Two years ago, when I first stood here as your new governor, Wisconsin was facing a $3.6 billion budget deficit, property taxes had gone up 27 percent over the previous decade, increasing every year, and the unemployment rate was 7.8 percent.
Today, Wisconsin has a $342 million budget surplus, property taxes on a median valued home went down in each of the last two years, and the unemployment rate - well - it's down to 6.7 percent.
And unlike other states, we avoided significant tax increases, massive layoffs and cuts in programs, like Medicaid. Instead, we put in place long-term structural reforms that helped us balance state and local government budgets for years to come. What we did was think more about the next generation than we did about the next election—and it worked.
With the introduction of my proposed budget next month, I will lay out a clear plan for reducing the burden on hard-working families by lowering income taxes on the middle class. We want to continue to put more money in the hands of the hard-working taxpayers and small business owners in our state.
These governors join a number of others - Jindal, Kasich, McCrory, Fallin, and Pence, by my count, in calling for serious income tax cuts. Because GOP governors know that to be successful, you need to be more like Texas and less like Illinois.
Americans for Tax Reform President Grover Norquist released a statement of support today for Michigan’s Right to Work law.
Right to Work prohibits unions from terminating employees that choose not to pay union dues. It does not ban unionization; it ends forced unionization. Over the past 30 years, Right to Work states have vastly outperformed forced unionization states in most measures of job creation and economic growth.
Norquist issued the following statement:
“I commend Gov. Rick Snyder, Speaker Jase Bolger, and Senate Majority Leader Randy Richardville for their leadership in promoting worker freedom in Michigan. As the governor stated today, ‘Freedom to Work is all about creating more and better jobs in Michigan.’
“This is an economic measure first and foremost. There are 23 states that have enacted Right to Work, and they are dominating the competition for more jobs and economic growth. Over the past 30 years, Right to Work states have seen total employment grow by 71 percent, compared to 32 percent in forced unionization states.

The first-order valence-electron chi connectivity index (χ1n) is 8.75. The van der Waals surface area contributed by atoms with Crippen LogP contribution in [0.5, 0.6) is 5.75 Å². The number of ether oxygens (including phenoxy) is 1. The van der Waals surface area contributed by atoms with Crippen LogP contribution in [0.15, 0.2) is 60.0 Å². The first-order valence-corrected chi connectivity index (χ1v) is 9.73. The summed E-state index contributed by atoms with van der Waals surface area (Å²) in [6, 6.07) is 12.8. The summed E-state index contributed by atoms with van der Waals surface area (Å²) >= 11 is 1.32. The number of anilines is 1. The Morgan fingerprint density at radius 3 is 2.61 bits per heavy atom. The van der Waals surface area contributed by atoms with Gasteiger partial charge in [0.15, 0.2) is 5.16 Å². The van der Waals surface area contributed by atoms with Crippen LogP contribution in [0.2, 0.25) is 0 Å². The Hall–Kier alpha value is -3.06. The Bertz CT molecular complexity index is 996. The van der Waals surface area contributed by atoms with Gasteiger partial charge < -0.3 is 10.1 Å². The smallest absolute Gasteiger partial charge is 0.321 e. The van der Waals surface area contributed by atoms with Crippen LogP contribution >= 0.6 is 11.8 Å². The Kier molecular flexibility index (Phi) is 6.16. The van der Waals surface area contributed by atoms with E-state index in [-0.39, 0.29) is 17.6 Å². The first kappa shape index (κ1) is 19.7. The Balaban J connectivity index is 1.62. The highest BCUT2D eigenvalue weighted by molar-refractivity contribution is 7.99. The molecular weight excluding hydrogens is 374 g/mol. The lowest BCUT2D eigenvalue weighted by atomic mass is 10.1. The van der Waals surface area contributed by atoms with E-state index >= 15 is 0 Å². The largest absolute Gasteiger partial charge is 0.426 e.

“But this is also a moral imperative. Just as workers deserve the right to unionize and bargain collectively – a right that is preserved under Right to Work – they should be able to choose not to join a union. That is currently not the case in Michigan.
“Leaders of the Democratic Party are now calling on Gov. Snyder to veto Right to Work for purely political reasons. This is bigger than politics. I look forward to the governor signing this landmark legislation and to a new era of worker freedom and economic growth in Michigan.”
The Michigan Legislature is expected to consider Right to Work legislation in the next week. The law prohibits forcing workers to financially support a union as a condition of employment. Michigan would be the 24th state to pass such a law; Indiana is the latest, having enacted a Right to Work law earlier this year.
ATR President Grover Norqusit sent the following letter of support to Michigan lawmakers:
November 30, 2012
I write in strong support of proposed Right to Work legislation in Michigan. This is one of the most important steps you can take to jumpstart the state’s economy, boost employment, and spur population growth.
Right to Work states have a much better economic track record than those states that allow compulsory unionization. Over the past 30 years, Right to Work states have seen total employment grow by 71 percent, compared to just 32 percent among forced unionization states and a paltry 14 percent in Michigan, according to the Mackinac Institute. And according to a recent Americans for Tax Reform study, seven of the eight states that gained Congressional seats in the 2010 Census reapportionment had Right to Work laws. Among the 10 states losing Congressional representation, only two were Right to Work.